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ART of the mission: the air reserve technician

Staff Sgt. Cody Seymour, 403rd Fabrication Flight aircraft structural maintenance technician, patches the outer skin of the leading edge for the wing of a C-130J Super Hercules at Keesler Air Force Base, Mississippi, Oct. 24, 2017. Seymour also works for the flight in the same capacity as an air reserve technician, performing his Air Force Reserve job as full-time civil service employee for the Department of Defense. (U.S. Air Force photo by Tech. Sgt. Ryan Labadens)

Staff Sgt. Cody Seymour, 403rd Fabrication Flight aircraft structural maintenance technician, patches the outer skin of the leading edge for the wing of a C-130J Super Hercules at Keesler Air Force Base, Miss., Oct. 24, 2017. Seymour also works for the flight in the same capacity as an air reserve technician, performing his Air Force Reserve job as full-time civil service employee for the Department of Defense. (U.S. Air Force photo by Tech. Sgt. Ryan Labadens)

Master Sgt. David Morrison, 403rd Aircraft Maintenance Squadron instruments flight control system technician, repairs the fuel quantity indication sensor on a WC-130J Super Hercules at Keesler Air Force Base, Mississippi, Oct. 24, 2017. Morrison also works for the squadron in the same capacity as an air reserve technician, performing his Air Force Reserve job as full-time civil service employee for the Department of Defense. (U.S. Air Force photo by Tech. Sgt. Ryan Labadens)

Master Sgt. David Morrison, 403rd Aircraft Maintenance Squadron instruments flight control system technician, repairs the fuel quantity indication sensor on a WC-130J Super Hercules at Keesler Air Force Base, Miss., Oct. 24, 2017. Morrison also works for the squadron in the same capacity as an air reserve technician, performing his Air Force Reserve job as full-time civil service employee for the Department of Defense. (U.S. Air Force photo by Tech. Sgt. Ryan Labadens)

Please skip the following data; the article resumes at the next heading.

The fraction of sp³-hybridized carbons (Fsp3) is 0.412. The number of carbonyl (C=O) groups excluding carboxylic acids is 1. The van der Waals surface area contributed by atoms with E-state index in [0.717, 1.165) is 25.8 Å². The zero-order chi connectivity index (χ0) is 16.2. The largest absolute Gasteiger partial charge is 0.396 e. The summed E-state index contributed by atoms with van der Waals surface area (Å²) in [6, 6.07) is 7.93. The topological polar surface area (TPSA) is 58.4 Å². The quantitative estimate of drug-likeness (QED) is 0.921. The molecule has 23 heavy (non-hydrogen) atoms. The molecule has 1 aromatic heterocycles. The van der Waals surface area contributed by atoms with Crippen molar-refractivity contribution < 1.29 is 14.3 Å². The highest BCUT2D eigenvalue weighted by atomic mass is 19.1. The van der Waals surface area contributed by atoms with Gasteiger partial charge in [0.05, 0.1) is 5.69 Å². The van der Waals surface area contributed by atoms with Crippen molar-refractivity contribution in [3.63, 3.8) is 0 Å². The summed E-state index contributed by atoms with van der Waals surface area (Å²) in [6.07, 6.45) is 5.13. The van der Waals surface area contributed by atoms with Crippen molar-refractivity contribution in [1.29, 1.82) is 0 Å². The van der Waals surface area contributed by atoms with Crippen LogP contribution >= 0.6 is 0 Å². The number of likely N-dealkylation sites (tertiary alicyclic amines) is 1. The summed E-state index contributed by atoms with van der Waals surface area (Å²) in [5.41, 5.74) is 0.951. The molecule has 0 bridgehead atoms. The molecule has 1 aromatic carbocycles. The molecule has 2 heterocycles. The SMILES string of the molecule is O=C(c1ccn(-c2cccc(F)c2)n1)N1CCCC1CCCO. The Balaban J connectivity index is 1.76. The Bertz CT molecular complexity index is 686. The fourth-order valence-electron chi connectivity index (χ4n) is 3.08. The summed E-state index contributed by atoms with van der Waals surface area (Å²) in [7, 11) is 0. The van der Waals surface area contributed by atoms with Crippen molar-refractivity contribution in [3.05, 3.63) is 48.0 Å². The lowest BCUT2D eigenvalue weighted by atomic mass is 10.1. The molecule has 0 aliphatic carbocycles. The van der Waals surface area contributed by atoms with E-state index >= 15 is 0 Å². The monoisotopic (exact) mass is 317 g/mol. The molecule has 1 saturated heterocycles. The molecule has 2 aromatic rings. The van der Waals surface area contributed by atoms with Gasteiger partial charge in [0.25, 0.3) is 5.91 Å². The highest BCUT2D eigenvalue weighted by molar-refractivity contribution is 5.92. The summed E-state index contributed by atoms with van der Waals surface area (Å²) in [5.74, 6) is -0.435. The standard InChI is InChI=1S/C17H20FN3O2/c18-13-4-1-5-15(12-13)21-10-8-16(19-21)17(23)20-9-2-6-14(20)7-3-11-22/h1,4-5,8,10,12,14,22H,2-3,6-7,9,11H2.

KEESLER AIR FORCE BASE, Miss. (AFNS) -- The Air Force has a full complement of people working to accomplish the Air Force mission to fly, fight and win in air, space and cyberspace. The Air Force Reserve plays a vital role in this mission, supplying combat-ready forces to work alongside their active-duty counterparts in both wartime and peacetime scenarios. 

In the Reserve itself, there are people serving alongside each other in various capacities, both part-time and full-time, to accomplish the Air Force mission. One of those full-time players is the Air Reserve Technician.

According to Col. Robert Stanton, 403rd Wing vice commander and senior ART for the wing, ARTs are Air Force reservists who serve in a dual status for the Department of Defense.

“It’s a full-time federal service position matched with a military position, so it’s two positions under one title,” said Stanton. “You’re only on one status at a time though, either as a civilian working 8 a.m. to 5 p.m. for example, or – when you’re called up for duty – you’re in a military status.”

Just like traditional reservists, ARTs also participate in unit training assemblies and perform annual tours alongside traditional reservists, meeting all of the same mission and training requirements for their Air Force Reserve careers. The 403rd Wing currently has 379 members fulfilling these requirements.

However, one of the main differences between ARTs and traditional reservists is that ARTs work as civilian employees during the week to continue maintaining and operating their units between UTAs, said Stanton.